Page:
Basal progesterone level as the main determinant of progesterone elevation on the day of hCG triggering in controlled ovarian stimulation cycles

Enrico Papaleo, Laura Corti, Valeria Stella Vanni, Luca Pagliardini, Jessica Ottolina, Francesca De Michele, Antonio La Marca, Paola Viganò, Massimo Candiani

Research output: Contribution to journalArticle

Abstract

Purpose: Modest increases of serum progesterone at human chorionic gonadotrophin (hCG) administration in controlled ovarian hyperstimulation (COH) cycles have been shown to have a negative impact on pregnancy outcomes. The aim of this study was to identify early predictors of progesterone elevation at hCG. Design: Pregnancy outcome of 303 consecutive patients undergoing COH and fresh day-3 embryo transfer was analysed. Considering the non-linear relationship between progesterone at hCG triggering and pregnancy outcomes, partial area under the curve (pAUC) analysis was used to implement marker identification potential of receiver operating characteristic (ROC) curve analysis. Multivariate logistic analysis was then performed to identify predictors of progesterone rise. Results: Pregnancy outcomes could be predicted by pAUC analysis (pAUC = 0.58, 95 % CI 0.51-0.66, p = 0.02) and a significant detrimental cut-off could be calculated (progesterone at hCG > 1.35 ng/ml). Total dose of rFSH administered, E2 level at hCG but mostly basal progesterone level (OR = 12.21, 95 % CI 1.82-81.70) were predictors of progesterone rise above the cut-off. Conclusion: Basal progesterone is shown to be the main prognostic factor for progesterone elevation. This observation should be taken into consideration in the clinical management of IVF/ICSI cycles to improve pregnancy outcomes.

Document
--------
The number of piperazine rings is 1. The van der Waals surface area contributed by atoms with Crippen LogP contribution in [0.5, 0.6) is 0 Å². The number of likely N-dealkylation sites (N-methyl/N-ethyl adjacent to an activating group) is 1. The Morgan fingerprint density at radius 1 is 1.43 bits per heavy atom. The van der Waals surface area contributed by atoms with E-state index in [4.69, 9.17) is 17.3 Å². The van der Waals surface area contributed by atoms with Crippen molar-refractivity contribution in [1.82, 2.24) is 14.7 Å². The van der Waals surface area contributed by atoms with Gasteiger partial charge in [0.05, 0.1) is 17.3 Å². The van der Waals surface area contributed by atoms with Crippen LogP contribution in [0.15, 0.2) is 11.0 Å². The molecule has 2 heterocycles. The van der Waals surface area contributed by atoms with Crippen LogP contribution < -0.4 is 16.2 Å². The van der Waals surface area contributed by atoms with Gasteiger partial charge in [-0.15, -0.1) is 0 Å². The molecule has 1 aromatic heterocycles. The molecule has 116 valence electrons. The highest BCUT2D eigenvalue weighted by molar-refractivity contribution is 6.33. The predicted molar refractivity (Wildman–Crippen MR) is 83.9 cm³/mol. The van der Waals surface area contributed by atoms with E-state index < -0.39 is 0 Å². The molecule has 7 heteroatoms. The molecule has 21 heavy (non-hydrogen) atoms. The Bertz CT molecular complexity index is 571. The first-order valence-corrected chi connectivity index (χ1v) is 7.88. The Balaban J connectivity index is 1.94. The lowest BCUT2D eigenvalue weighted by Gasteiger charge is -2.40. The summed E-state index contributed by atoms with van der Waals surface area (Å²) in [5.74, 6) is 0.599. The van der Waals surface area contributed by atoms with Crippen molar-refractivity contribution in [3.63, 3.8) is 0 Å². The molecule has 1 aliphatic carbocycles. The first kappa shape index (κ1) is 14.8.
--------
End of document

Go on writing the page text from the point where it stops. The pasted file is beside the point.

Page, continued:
Original languageEnglish
Pages (from-to)169-176
Number of pages8
JournalArchives of Gynecology and Obstetrics
Volume290
Issue number1
DOIs
Publication statusPublished - 2014

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Keywords

  • Controlled ovarian hyperstimulation
  • hCG
  • In vitro fertilization
  • Partial area under the curve
  • Progesterone
  • ROC curve

ASJC Scopus subject areas

  • Obstetrics and Gynaecology

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